I was pulling weeds in my back yard one pleasant summer day when I heard a child screaming from the other side of the house. I dropped my tools and ran around the front side, following the screams towards the pig pen. One of the children was in the pen, trapped inside, with all three young pigs snorting and grunting up against the child’s legs. The child in the pen was frantic, terrified. The pigs weren’t hurting the child, but the fear the child felt was real. I could see it in the look in the eyes, flowing with tears. “Get me outta here,” the child was screaming, as shaking fingers fumbled with the gate chain.
As I jogged up to the pen I noticed another child standing just outside the gate, arms crossed, one foot tapping the ground impatiently.
“Not until you ask me nicely!”
If you’ve ever parented a Reactive Attachment Disorder (RAD) child this scenario likely sounds familiar….maybe not with pigs involved, but some similar situation has likely occurred in your house. Probably more than once.
Most people have never even heard of RAD. But foster or adoptive parents…we know the symptoms…and we pray we never see them in our kids.
The first three years of a child’s life are the most pivotal in their development. Think of the difference between an infant and a toddler. The growth that occurs is phenomenal.
When a baby cries, a caregiver generally picks it up. Maybe not right away, but eventually, their cries are answered. When they are hungry, we feed them. Wet, we change their diaper. When they are uncomfortable we comfort them. We rock, we swing, we cuddle, we coo. We make eye contact and touch their soft skin and press them against our chest lovingly. Well…most of us do.
Children with RAD missed that…or at least a stage of that…part in their early years of life. They may have been hungry often. They may have cried many, many times to no avail. Perhaps they lived with many different caregivers so they never developed an attachment to any of them. After all, why love something when it is going to go away? A child with RAD didn’t love, didn’t attach, didn’t learn to trust the world, or anyone in it, to care for them. They never felt the unconditional love of a parent…or if they did, it was not for very long or perhaps came too late. A RAD child was likely separated from their birth parent, or had a parent that was inexperienced, un-nurturing, or not physically attentive. A child who does not receive proper nurturing and care for a portion of time during those important first 36 months of life develops inconsistently and may simply not develop the ability to trust, to attach, to even love you back.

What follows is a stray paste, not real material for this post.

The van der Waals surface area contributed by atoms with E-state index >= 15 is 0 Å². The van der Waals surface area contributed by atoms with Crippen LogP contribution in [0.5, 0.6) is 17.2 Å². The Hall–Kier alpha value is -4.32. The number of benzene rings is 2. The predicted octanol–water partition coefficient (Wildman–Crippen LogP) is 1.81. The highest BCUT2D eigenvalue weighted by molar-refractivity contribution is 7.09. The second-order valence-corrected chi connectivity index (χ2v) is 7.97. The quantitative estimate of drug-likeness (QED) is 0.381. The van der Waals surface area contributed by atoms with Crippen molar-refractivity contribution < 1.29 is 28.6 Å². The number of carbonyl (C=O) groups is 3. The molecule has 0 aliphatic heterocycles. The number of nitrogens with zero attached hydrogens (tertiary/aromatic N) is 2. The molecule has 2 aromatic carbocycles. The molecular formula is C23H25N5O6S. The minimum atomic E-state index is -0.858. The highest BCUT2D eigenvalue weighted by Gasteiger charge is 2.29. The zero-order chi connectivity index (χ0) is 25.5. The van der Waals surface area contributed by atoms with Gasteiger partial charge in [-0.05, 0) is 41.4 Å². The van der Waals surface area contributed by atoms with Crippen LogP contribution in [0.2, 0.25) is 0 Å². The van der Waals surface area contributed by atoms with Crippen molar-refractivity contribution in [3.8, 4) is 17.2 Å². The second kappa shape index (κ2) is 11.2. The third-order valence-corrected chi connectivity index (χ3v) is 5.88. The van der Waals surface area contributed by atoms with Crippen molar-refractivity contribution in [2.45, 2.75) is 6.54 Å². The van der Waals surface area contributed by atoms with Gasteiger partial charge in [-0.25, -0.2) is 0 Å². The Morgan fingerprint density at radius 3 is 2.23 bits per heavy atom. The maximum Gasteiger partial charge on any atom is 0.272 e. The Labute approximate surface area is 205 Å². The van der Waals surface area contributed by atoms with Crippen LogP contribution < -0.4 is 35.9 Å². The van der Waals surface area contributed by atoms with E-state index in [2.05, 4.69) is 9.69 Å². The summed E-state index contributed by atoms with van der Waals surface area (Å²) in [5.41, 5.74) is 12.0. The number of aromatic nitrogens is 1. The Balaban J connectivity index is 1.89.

One of the biggest things I’ve noticed in a RAD child is the lack of ability to feel empathy. As in the case of the pig pen…that child who was trapped with the pigs was being traumatized…was terrified. But the child standing outside was unable to put themselves in the position of another. That child simply didn’t care what happened in the pigpen. As long as it was someone else, who cares?
The RAD child is very self-centered. After all, in those early years of life, who else was going to care about that child if not the child him/herself? They learn to fend for themselves, to rely on only their own consistency, as nothing else in their world is reliable. They can’t trust others…as has been proven to them time and time again, when they needed something and it was not offered…so why bother expecting the world to be a positive place? Experience has shown them they are on their own.
A RAD child is often extremely controlling. Their early years were out of their control. They were too young to do anything about meeting their own needs. They learned very early on that if they wanted something done, they would have to do it themselves. They learned that the reality of their situation was every man for himself.
When we, as a society, allow children to miss those early years of proper development either by shuffling them through numerous foster placements, never allowing them to settle into an attached relationship…or worse, by leaving them in a home where they suffer neglect, abuse or both, we create adults who through no fault of their own lack the ability to have compassion, empathy or to even truly love another.
We…as parents, caretakers, caseworkers and human beings…all must help to create a system that allows children stability in those formative early years if we ever hope to have an adult population that functions in an attached, loving way. If we fail that mission, the repercussions on our children…and the people they affect…are our own undoing.